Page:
Battle Royal Thesis

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Battle Royal Thesis
Ralph Ellison’s “Battle Royal” (rpt. In Michael Meyer, The Bedford Introduction to Literature, 9th ed. [Boston: Bedford, 2011] 277) is a short story about realization and blindness. It is the first chapter from “Invisible Man” (1952) which was his only published book and won him the National Book Award in 1953. It’s about pleasing others to belong to a group and fighting to get to the top. It’s also about the narrator wanting to please the very people who looked at him as an inferior race through his determination, well educated, and bravery.

First of all, the narrator displays his determination in doing the unthinkable to say his speech in front of the town’s leading white citizens. He says, “I spoke even louder in spite of the pain” (285). Even though he wanted to run off that stage and go home, he didn’t. He stood his ground and continued his speech considering the pain he was in: “I was limp as a dish rag. My back felt as though it had been beaten with wires” (284). All he thought about was giving his speech. It was more important than the fighting and the humiliation: “And yet, I had begun to worry about my speech again” (282). He wasn’t sure if he would be able to give his speech when the fighting was over, but still he kept going.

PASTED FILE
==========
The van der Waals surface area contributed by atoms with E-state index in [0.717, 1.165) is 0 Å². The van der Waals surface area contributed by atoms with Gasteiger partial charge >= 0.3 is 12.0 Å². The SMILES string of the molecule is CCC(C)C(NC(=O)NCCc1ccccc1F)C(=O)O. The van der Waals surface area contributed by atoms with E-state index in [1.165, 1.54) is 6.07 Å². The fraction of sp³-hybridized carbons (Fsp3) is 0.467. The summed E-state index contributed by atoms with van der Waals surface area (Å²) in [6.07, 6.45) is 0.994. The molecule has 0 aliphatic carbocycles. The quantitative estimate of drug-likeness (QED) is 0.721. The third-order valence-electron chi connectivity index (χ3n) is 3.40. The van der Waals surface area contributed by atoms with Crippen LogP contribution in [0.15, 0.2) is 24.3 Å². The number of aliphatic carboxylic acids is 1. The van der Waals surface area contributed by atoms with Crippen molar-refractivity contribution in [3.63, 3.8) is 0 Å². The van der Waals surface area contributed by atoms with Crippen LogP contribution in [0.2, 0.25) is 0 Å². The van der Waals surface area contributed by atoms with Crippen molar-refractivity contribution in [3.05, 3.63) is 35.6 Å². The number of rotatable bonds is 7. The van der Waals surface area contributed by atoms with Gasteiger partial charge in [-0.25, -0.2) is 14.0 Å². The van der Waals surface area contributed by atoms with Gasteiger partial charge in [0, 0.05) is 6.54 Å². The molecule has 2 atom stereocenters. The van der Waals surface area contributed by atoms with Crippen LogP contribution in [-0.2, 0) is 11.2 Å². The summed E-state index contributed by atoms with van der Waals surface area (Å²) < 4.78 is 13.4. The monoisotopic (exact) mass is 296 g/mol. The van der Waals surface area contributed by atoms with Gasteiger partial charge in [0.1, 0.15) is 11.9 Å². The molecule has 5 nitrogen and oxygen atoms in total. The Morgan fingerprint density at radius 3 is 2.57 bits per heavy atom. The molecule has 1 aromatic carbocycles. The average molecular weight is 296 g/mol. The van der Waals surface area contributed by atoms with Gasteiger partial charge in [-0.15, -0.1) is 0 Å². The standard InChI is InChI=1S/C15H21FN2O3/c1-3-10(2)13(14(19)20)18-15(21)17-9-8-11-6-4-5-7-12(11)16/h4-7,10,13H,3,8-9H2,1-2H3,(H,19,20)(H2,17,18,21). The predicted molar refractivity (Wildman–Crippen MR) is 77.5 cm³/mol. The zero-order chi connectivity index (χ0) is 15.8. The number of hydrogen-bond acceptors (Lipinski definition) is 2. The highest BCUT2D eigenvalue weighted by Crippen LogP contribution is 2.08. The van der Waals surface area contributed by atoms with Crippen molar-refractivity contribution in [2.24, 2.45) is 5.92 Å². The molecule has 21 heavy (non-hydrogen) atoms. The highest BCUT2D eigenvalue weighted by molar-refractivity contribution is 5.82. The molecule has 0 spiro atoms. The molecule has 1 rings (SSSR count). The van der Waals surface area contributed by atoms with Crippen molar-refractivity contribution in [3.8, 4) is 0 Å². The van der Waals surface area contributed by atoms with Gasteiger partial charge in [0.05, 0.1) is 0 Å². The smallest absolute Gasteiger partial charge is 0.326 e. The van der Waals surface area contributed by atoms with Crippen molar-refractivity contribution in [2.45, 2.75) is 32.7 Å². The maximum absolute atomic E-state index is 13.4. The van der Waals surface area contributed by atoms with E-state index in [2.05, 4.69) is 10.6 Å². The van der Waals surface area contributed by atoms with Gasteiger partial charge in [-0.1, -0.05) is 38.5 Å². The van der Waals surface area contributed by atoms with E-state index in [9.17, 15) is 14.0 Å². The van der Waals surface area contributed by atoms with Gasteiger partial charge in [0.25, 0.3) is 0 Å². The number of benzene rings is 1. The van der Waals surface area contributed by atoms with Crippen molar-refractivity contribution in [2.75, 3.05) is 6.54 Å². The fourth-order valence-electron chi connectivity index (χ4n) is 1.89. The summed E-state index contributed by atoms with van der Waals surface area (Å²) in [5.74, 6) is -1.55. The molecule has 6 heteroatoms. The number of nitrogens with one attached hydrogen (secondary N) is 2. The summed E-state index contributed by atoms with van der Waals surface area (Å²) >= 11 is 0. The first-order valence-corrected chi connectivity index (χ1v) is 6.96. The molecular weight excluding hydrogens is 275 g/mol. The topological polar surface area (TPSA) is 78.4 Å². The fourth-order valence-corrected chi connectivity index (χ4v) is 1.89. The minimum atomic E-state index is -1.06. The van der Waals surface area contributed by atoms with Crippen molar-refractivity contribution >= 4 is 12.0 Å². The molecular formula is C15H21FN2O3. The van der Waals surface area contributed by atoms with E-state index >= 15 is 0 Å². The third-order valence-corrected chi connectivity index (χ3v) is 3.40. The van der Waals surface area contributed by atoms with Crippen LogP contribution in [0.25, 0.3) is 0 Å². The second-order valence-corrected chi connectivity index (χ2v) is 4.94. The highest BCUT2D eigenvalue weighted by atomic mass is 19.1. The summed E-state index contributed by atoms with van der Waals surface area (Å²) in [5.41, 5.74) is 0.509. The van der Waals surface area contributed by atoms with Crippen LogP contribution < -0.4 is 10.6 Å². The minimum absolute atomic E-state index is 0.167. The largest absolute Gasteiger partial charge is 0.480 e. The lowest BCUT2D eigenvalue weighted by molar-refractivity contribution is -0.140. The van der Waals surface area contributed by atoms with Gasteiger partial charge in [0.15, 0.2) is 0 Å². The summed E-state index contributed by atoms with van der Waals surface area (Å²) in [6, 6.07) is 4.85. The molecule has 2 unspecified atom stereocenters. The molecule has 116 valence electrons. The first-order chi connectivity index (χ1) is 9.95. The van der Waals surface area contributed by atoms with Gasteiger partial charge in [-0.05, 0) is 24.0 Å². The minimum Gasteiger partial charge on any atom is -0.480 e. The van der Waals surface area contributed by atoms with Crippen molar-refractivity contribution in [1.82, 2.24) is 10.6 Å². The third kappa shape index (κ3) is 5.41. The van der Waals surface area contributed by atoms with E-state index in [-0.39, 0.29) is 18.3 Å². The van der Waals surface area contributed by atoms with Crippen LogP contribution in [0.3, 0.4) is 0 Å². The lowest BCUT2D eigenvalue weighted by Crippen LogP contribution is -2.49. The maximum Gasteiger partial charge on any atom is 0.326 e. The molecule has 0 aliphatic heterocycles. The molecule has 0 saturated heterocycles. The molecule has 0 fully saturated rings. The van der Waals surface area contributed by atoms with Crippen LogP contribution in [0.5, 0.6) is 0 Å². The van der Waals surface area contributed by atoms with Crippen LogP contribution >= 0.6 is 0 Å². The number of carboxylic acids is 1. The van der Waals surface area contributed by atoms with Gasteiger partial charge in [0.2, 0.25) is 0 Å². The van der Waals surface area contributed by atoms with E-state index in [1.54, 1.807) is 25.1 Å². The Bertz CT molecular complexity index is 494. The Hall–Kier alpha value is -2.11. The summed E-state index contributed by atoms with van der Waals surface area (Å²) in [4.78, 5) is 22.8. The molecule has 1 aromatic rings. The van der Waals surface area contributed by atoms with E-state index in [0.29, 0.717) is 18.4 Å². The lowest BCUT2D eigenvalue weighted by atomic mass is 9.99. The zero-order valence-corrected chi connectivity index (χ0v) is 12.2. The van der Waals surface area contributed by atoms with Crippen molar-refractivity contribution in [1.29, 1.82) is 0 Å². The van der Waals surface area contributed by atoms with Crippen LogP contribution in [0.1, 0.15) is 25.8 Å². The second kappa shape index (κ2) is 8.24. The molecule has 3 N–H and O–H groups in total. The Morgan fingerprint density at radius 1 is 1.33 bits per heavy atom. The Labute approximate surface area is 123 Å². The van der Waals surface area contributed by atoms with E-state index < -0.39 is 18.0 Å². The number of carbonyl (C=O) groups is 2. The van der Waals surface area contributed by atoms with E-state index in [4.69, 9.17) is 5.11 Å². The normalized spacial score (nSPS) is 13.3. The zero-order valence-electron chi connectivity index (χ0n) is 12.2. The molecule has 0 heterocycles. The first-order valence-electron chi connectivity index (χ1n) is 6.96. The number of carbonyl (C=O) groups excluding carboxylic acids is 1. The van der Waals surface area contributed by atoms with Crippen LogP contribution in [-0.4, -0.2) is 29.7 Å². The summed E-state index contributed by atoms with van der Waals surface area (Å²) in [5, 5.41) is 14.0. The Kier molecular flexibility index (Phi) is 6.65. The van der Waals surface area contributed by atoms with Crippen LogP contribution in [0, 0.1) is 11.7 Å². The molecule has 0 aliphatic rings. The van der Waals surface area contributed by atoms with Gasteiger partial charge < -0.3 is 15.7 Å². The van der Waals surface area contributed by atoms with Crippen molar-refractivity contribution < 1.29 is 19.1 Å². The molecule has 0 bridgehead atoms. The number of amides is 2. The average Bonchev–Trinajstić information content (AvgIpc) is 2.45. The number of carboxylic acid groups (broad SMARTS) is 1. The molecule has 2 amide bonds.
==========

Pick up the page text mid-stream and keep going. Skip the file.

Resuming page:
Another of the narrator’s character traits is his intelligence. The superintendent of his high school helps to show the narrators intelligence in this story “he knows more words than a pocket sized dictionary” (285). The narrator doesn’t want to come right out and say he is intelligent, but expresses it in the way his superintendent spoke of him “Gentlemen, you see that I did not overpraise this boy” (286). The narrator says “I delivered an oration in which I showed that humility was the secret, indeed, the very essence of progress. Everyone praised me and I was invited to give the speech at a gathering of the town’s leading white men” (278). He was very well spoken and presented himself as such....
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